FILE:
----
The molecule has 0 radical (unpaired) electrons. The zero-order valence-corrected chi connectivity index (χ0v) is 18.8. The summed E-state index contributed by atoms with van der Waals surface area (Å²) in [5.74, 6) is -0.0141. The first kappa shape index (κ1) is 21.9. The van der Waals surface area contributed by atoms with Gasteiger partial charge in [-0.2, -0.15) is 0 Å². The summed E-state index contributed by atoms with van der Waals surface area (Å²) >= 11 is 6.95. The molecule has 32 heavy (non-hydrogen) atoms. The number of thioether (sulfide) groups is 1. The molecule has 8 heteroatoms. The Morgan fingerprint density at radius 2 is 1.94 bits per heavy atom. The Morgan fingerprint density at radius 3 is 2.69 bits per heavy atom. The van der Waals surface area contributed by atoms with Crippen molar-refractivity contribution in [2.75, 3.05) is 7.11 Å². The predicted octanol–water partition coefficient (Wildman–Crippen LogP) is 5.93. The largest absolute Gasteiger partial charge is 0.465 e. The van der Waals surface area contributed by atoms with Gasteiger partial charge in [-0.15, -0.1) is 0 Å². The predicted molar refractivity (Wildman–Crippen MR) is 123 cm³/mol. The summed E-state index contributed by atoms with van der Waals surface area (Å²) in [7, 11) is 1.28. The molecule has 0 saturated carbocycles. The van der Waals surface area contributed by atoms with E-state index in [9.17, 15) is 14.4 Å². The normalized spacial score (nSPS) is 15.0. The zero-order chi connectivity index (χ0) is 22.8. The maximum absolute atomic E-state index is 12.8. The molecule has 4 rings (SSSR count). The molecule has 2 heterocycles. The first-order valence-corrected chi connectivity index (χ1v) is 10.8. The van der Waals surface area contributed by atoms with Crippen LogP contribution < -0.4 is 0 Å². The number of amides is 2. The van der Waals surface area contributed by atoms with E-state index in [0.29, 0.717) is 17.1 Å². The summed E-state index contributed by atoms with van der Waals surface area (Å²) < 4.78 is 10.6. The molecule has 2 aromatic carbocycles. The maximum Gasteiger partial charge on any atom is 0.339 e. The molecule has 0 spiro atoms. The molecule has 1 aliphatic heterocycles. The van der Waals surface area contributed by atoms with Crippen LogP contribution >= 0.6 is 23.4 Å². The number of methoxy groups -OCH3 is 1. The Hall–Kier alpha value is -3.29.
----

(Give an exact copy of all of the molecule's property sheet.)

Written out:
The molecule has 0 radical (unpaired) electrons. The zero-order valence-corrected chi connectivity index (χ0v) is 18.8. The summed E-state index contributed by atoms with van der Waals surface area (Å²) in [5.74, 6) is -0.0141. The first kappa shape index (κ1) is 21.9. The van der Waals surface area contributed by atoms with Gasteiger partial charge in [-0.2, -0.15) is 0 Å². The summed E-state index contributed by atoms with van der Waals surface area (Å²) >= 11 is 6.95. The molecule has 32 heavy (non-hydrogen) atoms. The number of thioether (sulfide) groups is 1. The molecule has 8 heteroatoms. The Morgan fingerprint density at radius 2 is 1.94 bits per heavy atom. The Morgan fingerprint density at radius 3 is 2.69 bits per heavy atom. The van der Waals surface area contributed by atoms with Crippen molar-refractivity contribution in [2.75, 3.05) is 7.11 Å². The predicted octanol–water partition coefficient (Wildman–Crippen LogP) is 5.93. The largest absolute Gasteiger partial charge is 0.465 e. The van der Waals surface area contributed by atoms with Gasteiger partial charge in [-0.15, -0.1) is 0 Å². The predicted molar refractivity (Wildman–Crippen MR) is 123 cm³/mol. The summed E-state index contributed by atoms with van der Waals surface area (Å²) in [7, 11) is 1.28. The molecule has 0 saturated carbocycles. The van der Waals surface area contributed by atoms with E-state index in [9.17, 15) is 14.4 Å². The normalized spacial score (nSPS) is 15.0. The zero-order chi connectivity index (χ0) is 22.8. The maximum absolute atomic E-state index is 12.8. The molecule has 4 rings (SSSR count). The molecule has 2 heterocycles. The first-order valence-corrected chi connectivity index (χ1v) is 10.8. The van der Waals surface area contributed by atoms with Crippen LogP contribution < -0.4 is 0 Å². The number of amides is 2. The van der Waals surface area contributed by atoms with E-state index in [0.29, 0.717) is 17.1 Å². The summed E-state index contributed by atoms with van der Waals surface area (Å²) < 4.78 is 10.6. The molecule has 2 aromatic carbocycles. The maximum Gasteiger partial charge on any atom is 0.339 e. The molecule has 0 spiro atoms. The molecule has 1 aliphatic heterocycles. The van der Waals surface area contributed by atoms with Crippen LogP contribution >= 0.6 is 23.4 Å². The number of methoxy groups -OCH3 is 1. The Hall–Kier alpha value is -3.29.